Czech designer Sárka Sisková with her dress at right

I love Coleen’s simplistic, to-the-point statement in her narrative; “The proximity of clothing to the body is inherently sensual.” Body conscious apparel doesn’t necessarily need to be tight fitting to be sexy. This concept is perfectly depicted through Czech designer Sárka Sisková’s 2008 evening dress in pink silk chiffon. Apart from the bust, the fabric is draped so that it falls away from the body in soft voluminous folds creating a provocative package. I asked Ms. Sisková (who showed for the first time in NYC this past May at The Museum of Arts & Design), how she got involved with FIT. She responded, “The Museum at FIT is the most fashionable museum in the world!” She contacted Director and Chief Curator, Valerie Steele to ask if she would take a look at her collection and Valerie agreed. Apparently, the meeting resulted in Ms. Sisková’s donation to this exhibition.

Manolo Blahnik Mules White silk brocade, burgundy ostrich feathers 1998, England

Other designers on display (not pictured)include: Azzedine Alaia, Balenciaga (Nicolas Ghesquiere), Calvin Klein (Francisco Costa), Pierre Cardin, Jean Desses, Dolce & Gabbana, Jacques Fath, Galliano (for Dior), Rudi Gernreich, Gucci (Tom Ford), Lanvin (Alber Elbaz), Rick Owens, Jane Regny, Rochas and Arnold Scaasi. There is even a Playboy Bunny costume (ears and all) as well as a few menswear pieces featured (including an ensemble by Ennio Capasa for Costume National Homme). The garments, shoes and accessories are accompanied by photos (one of which is a gift of the Estate of John Rawlings), vintage drawings (such as the black and white Harpers Bazaar sketches from the late 1800’s) and patterned fabric wall hangings. Ms. Hill did a fantastic job on her first show and I look forward to more.

-Stacy Lomman (article & photos)

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Monday, May 19, 2008

F.I.T. Museum Opening Exhibition - Arbiters of Style: Women at the Forefront of Fashion
May 21 to November 8, 2008

Press Preview May 21th 10AM- 12Noon

Arbiters of Style: Women at the Forefront of Fashion celebrates an array of female creators, promoters and clientele who have shaped the course of fashion. This fashion exhibition features work by female designers as well as clothing and accessories worn by female department store executives, influential clients, magazine editors, muses and models. Women have played a significant role in the history of fashion and they continue to be a driving force as tastemakers and industry leaders.

Featuring over seventy looks from the Museum’s permanent collection, Arbiters of Style includes designs by Gabrielle "Coco" Chanel, Sonia Delaunay, Jeanne Lanvin, and Claire McCardell and features clothing worn by influential women such as Vogue editor Diana Vreeland, photographer Louise Dahl Wolf, and actresses Lauren Bacall and Rosalind Russell. The historical importance of these women and many others will be revealed in the display of garments from the eighteenth century to the present.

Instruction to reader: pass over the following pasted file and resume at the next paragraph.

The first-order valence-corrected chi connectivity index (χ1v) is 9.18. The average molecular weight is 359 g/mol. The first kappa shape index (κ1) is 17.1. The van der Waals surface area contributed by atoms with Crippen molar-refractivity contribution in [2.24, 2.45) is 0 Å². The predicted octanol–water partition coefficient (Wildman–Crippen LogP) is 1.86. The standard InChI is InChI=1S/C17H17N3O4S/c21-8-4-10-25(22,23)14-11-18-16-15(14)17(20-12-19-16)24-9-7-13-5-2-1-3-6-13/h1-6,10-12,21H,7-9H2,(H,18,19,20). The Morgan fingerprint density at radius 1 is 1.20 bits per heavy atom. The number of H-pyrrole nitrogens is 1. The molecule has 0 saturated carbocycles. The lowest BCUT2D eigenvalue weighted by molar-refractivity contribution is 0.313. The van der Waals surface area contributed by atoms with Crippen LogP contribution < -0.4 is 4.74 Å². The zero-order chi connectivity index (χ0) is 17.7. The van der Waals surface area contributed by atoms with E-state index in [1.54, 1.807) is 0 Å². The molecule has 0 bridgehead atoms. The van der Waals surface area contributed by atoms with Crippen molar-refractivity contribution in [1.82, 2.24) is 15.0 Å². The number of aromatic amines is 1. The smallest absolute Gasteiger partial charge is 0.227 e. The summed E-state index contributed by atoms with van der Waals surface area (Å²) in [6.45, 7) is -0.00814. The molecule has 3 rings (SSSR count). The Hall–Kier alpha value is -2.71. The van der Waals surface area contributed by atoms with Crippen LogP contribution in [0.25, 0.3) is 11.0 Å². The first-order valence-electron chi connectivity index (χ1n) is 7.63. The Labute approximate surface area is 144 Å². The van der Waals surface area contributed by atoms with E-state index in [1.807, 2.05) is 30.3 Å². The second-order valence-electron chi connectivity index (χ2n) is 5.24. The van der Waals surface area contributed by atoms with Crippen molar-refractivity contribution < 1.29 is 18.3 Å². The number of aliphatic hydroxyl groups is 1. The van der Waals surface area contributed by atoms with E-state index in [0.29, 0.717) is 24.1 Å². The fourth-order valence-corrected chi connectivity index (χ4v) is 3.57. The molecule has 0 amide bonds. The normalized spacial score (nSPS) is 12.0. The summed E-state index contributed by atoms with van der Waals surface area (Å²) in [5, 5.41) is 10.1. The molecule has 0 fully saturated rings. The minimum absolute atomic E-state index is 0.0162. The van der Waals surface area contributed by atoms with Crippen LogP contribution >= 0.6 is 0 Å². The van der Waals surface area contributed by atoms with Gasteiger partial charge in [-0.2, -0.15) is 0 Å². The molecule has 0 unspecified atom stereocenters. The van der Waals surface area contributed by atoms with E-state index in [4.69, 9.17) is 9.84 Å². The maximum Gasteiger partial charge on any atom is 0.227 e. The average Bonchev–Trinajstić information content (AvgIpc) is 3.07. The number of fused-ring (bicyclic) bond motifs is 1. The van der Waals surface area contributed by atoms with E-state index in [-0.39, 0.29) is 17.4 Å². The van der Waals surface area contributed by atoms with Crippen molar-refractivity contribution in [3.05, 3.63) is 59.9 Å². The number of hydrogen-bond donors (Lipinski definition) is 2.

Arbiters of Style: Women at the Forefront of Fashion is organized by Molly Sorkin and Colleen Hill, along with Fred Dennis, Clare Sauro, Harumi Hotta and Lynn Weidner.

The exhibition begins with objects that illustrate how women were active as designers, stylists and promoters of fashionable trends as early as the eighteenth century. Included will be a gown circa 1770, made from a sumptuous Spitalfields textile designed by Anna Maria Garthwaite. Historic trendsetters such as Empresses Josephine and Eugénie will be represented by dresses that reflect their influence on the fashions worn by women in Europe and America.A gown designed by leading Parisian couturiere Jeanne Paquin and donated by Mrs. William Rockefeller exemplifies the increasing influence of female designers in the early twentieth century.

The exhibition also will feature a suit by the English couturiere Lucy, Lady Duff Gordon, known professionally as Lucile, and will introduce the Oregon-based dressmakers May and Ann Shogren, who brought elements of Paris couture to their American clientele.Female designers, such as Gabrielle "Coco" Chanel, Jeanne Lanvin and Elsa Schiaparelli, dominated fashion between the two world wars. A Chanel suit worn by legendary fashion photographer Louise Dahl-Wolfe will be shown alongside several of her original photographs from the Museum’s collection.

Dresses from museum donor and Vogue editor Despina Messinesi exemplify the role of the industry woman as an international style setter.By the mid-twentieth century, female American designers and department store executives played increasingly prominent roles in the fashion industry. Designer Claire McCardell, retail pioneer Hattie Carnegie, and fashion executive Rose Marie Bravo will be featured, as will a dress by Irene of Bullocks Wilshire, a designer favored by the Hollywood elite.